Every so often I get a VHS urge; I have boxes of old VHS video tapes that I’ve gotten from relatives, exes, rummage sales, and who-knows-where. Many have no labels, and many aren’t what the label says, so I put them in my VCR and fast-forward to see if there’s anything interesting. I’m always surprised at the obscure things that are already on YouTube, but for the most part I’m digitizing interesting and iconic commercials and posting them on my YouTube channel. These two caught my eye — see if you can see what they’ve got in common:
These both aired in different slots during a 1992 episode of Jeopardy! — that time period was during the oil bust, but Williston was still the “big city” to a lot of communities in the Bakken and eastern Montana.
Apparently, though, it was still small enough that the best way to tell customers how to find you is based on the Pizza Hut’s location. Of the two, I would have guessed furniture would outlive the fickle, ever-changing world of communications, but while Kotana is still around selling radios — still right behind the Pizza Hut! — Thrift House Furniture is no longer on the map; I Keating Furniture looks like they’re the current furniture shop two blocks west of Pizza Hut. The more things change, the more they stay the same.
There’s few things that make me go, “What’s that – I need one!” than when I saw this guy:
Three wheels, a space-age half-steering wheel, and a grill off a muscle car?
This is the Probe Jr., a pedal car made from the late 1960s to early 1970s. I can’t imagine it’d be very stable, being so narrow and on three wheels, but crashing is just the fun of it, right? That pressed-steel body will absorb most of the impact.
Overall, they seem pretty rare — most discussion on the internet starts with, “I found this, what the heck is it?” and there’s a few restored that show up on eBay and Etsy from time to time.
The 1980s were a golden time for cartoons: they came on at 6am, ran until you had to go to school, then as soon as you walked through the door after school, more cartoons until dinner. At least it was that way on KVRR, the UHF station that aired Fox affiliate shows in the evening but the rest of the day was a cornucopia of syndicated content.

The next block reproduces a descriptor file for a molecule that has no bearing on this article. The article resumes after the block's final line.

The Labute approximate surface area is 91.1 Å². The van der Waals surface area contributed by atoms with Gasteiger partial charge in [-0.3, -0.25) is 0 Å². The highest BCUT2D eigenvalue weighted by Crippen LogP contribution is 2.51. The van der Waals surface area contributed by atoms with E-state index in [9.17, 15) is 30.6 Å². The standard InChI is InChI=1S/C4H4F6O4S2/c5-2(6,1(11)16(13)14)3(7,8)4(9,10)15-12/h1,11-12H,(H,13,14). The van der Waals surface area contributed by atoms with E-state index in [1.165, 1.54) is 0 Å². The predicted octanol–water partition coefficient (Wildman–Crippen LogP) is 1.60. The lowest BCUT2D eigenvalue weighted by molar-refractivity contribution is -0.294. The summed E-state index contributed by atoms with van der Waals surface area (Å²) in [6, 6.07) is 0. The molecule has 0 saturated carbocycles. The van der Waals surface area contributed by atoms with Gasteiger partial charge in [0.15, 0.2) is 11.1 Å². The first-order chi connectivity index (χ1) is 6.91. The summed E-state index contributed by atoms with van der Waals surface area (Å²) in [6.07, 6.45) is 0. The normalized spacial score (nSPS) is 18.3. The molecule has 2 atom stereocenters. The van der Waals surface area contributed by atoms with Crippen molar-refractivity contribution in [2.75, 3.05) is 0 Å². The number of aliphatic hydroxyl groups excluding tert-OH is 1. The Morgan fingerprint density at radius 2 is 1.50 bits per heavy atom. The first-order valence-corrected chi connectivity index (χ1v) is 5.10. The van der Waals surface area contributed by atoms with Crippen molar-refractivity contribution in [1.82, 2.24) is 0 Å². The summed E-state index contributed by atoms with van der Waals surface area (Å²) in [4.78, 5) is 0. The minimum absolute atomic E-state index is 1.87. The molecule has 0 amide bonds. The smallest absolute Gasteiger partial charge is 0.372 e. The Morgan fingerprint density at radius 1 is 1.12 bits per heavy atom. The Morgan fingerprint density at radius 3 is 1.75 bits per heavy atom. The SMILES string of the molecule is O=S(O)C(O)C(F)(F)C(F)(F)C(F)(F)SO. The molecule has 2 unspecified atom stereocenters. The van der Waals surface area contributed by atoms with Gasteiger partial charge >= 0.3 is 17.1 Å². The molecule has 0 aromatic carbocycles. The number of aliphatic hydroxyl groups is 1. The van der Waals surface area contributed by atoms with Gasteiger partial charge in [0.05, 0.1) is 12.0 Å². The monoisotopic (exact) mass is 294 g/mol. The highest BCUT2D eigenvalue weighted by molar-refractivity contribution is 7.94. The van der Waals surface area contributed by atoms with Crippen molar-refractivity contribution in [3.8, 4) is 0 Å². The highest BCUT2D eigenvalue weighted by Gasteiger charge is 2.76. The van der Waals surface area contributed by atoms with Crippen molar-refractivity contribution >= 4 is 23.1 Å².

KVRR was so devoted to children’s programming they even enlist the help of this guy: Vorr-Trexx the Defender:
For the life of me, I don’t remember the dude, who looks like he would have a fine career in pro wrestling if he hadn’t devoted his life to cartoons and other cartoon-like TV programming. He was so awesome he did in-person appearances when necessary, as documented in these three spots I found on an ancient video tape:
I hope he was well-compensated for this role; the lives of children were at stake! Or, at least it kept us out of our parents’ hair for a while, which is almost as important.
Culture Clash Records in Toledo, OH, was nearly out of business due to road construction, when the owner decided to give their roof an upgrade: he took hundreds of record albums, climbed a ladder, and screwed them into his roof:The owner says the albums immediately started melting and warping in the sun, and he loved it.
Yesterday we went to our first rummage sales of the season, then hit the thrift shops to spend the last of what cash we still had in our pockets. At the Moorhead Thrift Shop I ran across a few choice albums, including this one:
Looks like we’ve encountered a glitch in the Matrix: this young lady is holding the album…that she’s on the cover of, holding the album cover that she’s on. It goes on FOREVER!
This album also caught my eye because of the weird framing in the image: the woman’s head is really low for a ‘portrait’ — there’s an awful lot of ceiling in the picture. That’s intentional: the album is a promo for Gold Bond Ceiling Tile, as a way of selling acoustic tiles to audiophiles that live in echoy homes. I couldn’t find anything else about this product in particular, presumably because National Gypsum, the maker of Gold Bond tiles, was more interested in selling albums — heck, their advertisements focus more on this album than their product .
Ah, the cutthroat world of dog launderers. From what I can tell, this “Billy and Betty Adventure” from the April 1940 issue of True Story magazine involved a pint-sized mob extortion, probably laundering dogs used during cocaine transactions. You know, you sell a bunch of coke, get a truckload of dogs, but you can’t just spend those dogs, otherwise people will be able to track the dope back to you. So, you blackmail Billy and Betty into laundering your dogs, which clears the trail and keeps the DEA off your back. Sounds legit? Yeah, I should’ve just read the story.
Starting in the late Seventies, public access cable television in New York experienced Stairway to Stardom, a reality-TV program at its finest. People wishing to make a stab at television stardom could write in, schedule themselves to appear, pay an appearance fee, and then show up in living rooms all across Staten Island.
It’s as if American Idol auditions left out all the super-talented people and the mentally ill hopefuls, and only accepted people with moderate talent and extreme enthusiasm. (Via.)